Marc Jones: ‘Sobriety’ tags on offenders who commit crimes while under the influence of alcohol can makes us safer

21 Sep

Marc Jones is the Police and Crime Commissioner for Lincolnshire

Alcohol fuelled crime has always been and remains a significant concern across the United Kingdom.

Creative thinking and a determination to find new solutions by Conservative Ministers and Police and Crime Commissioners (PCCs) has provided a genuine opportunity for change which must be grasped.

This year the Government is rolling out a programme to allow courts to impose ‘sobriety’ tags on offenders who commit crimes while under the influence of alcohol. These tags are a true innovative game changer in supporting real behavioural change that can help make our communities safer than ever before.

From May this year, Magistrates’ and Crown Courts can require offenders to wear the tags by executing an Alcohol Abstinence Monitoring Requirement (AAMR) as part of a community or suspended sentence.

These tags perform around-the-clock monitoring of an offender’s sweat to determine whether alcohol has been consumed and if the presence of alcohol is detected in the system, probation services are alerted, and the individual is sent back to court.

No-one should be in any doubt that innovation is needed in the approach to this problem which is a blight on communities across the UK.

Crime fuelled by alcohol is estimated to cost £11 billion per year in England and Wales, with 40 per cent of all violent incidents are committed by those believed to be under the influence of alcohol rising even higher in a domestic setting.

In 2018, a staggering 8,700 people were killed or injured in crashes involving at least one drink driver on our roads. How many innocent lives were torn apart?

Excessive alcohol is not just an issue for the criminal justice system. Public Health England (PHE) estimated that in 2018/19 there were 358,000 estimated admissions where the main reason for admission to hospital was attributable to alcohol.

The overall social and economic cost of alcohol-related harm is calculated by PHE as £21.5bn per year and with the total budget for the NHS standing at £130bn next year the scale of the problem is obvious.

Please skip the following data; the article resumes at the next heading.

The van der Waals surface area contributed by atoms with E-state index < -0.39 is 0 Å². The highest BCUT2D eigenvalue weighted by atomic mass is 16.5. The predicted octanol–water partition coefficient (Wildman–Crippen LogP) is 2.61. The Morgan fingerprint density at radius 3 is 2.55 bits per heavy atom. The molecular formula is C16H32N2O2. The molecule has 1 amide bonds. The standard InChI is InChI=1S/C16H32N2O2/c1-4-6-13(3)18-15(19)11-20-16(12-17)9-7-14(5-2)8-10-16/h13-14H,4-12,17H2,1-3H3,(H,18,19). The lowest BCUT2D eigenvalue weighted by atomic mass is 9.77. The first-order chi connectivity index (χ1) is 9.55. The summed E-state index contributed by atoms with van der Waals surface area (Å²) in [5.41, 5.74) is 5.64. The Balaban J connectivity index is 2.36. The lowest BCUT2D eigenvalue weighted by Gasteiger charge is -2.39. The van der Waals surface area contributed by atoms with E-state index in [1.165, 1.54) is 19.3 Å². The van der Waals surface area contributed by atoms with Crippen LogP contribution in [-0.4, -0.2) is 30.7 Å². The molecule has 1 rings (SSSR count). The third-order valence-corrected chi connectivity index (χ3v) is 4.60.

While we recognise solutions are required are sobriety tags a solution? Well, on their own they cannot provide a panacea, I can testify that they do work – and have made significant improvements to the lives and wellbeing of my constituents in Lincolnshire.

I was one of three PCCs to run the first tagging scheme outside London to trial the technology and the support system that works alongside it and the results have been astonishing.

A review of the project carried out for my office found that of the 226 individuals issued with an AAMR order a staggering 94 per cent successfully completed the order and 97.4% of all the days monitored were free of alcohol.

One offender claimed the wearing of a tag gave him three months sobriety in which his life has changed forever as it gave him the space he needed to seek help for his issues.

Much praise for this initiative should go to Kit Malthouse, the Minister of State for Crime and Policing.

During a lecture in Oxford University, Malthouse first heard of an experiment in South Dakota which was utilising such tags to tackle drink driving.

Malthouse, Deputy Mayor of London and de facto PCC at the time, quickly identified the ingenuity of such a system and a decade later we are now seeing his determination to bring this initiative forward pay dividends.

Now it is the turn of Police and Crime Commissioners to see this project through. Since 2012 PCC’s have a unique remit to protect and improve the communities they serve.

Unlike Chief Constables, a PCC has the responsibility to look beyond the operational necessities of fighting crime on a daily basis and to work with agencies and partners to explore and commission new ways to safeguard residents through crime prevention and rehabilitation in the long term.

This project offers that opportunity.

If I haven’t convinced you of the worth of this system then listen to the words of one offender who wore a sobriety tag during the pilot project in Lincolnshire:

“Since I had the tag removed I feel 100% in control of my drinking. I was worried to begin with that when I had the tag taken off I might go back to drinking again but the process gave me a better understanding of alcohol. I also didn’t want to go back to court.

“I no longer need a drink to manage my emotions which is down to the tag and my probation officer – I’m much happier with my life now and pleased that more people can benefit from my experience of wearing the tags.”

As Malthouse so eloquently says:

“This policy represents a revolution in our approach to alcohol crime, and part of the solution to a stubborn and ugly domestic abuse problem”.

“More importantly, it’s simple, corrective and it works.”

I could not agree more.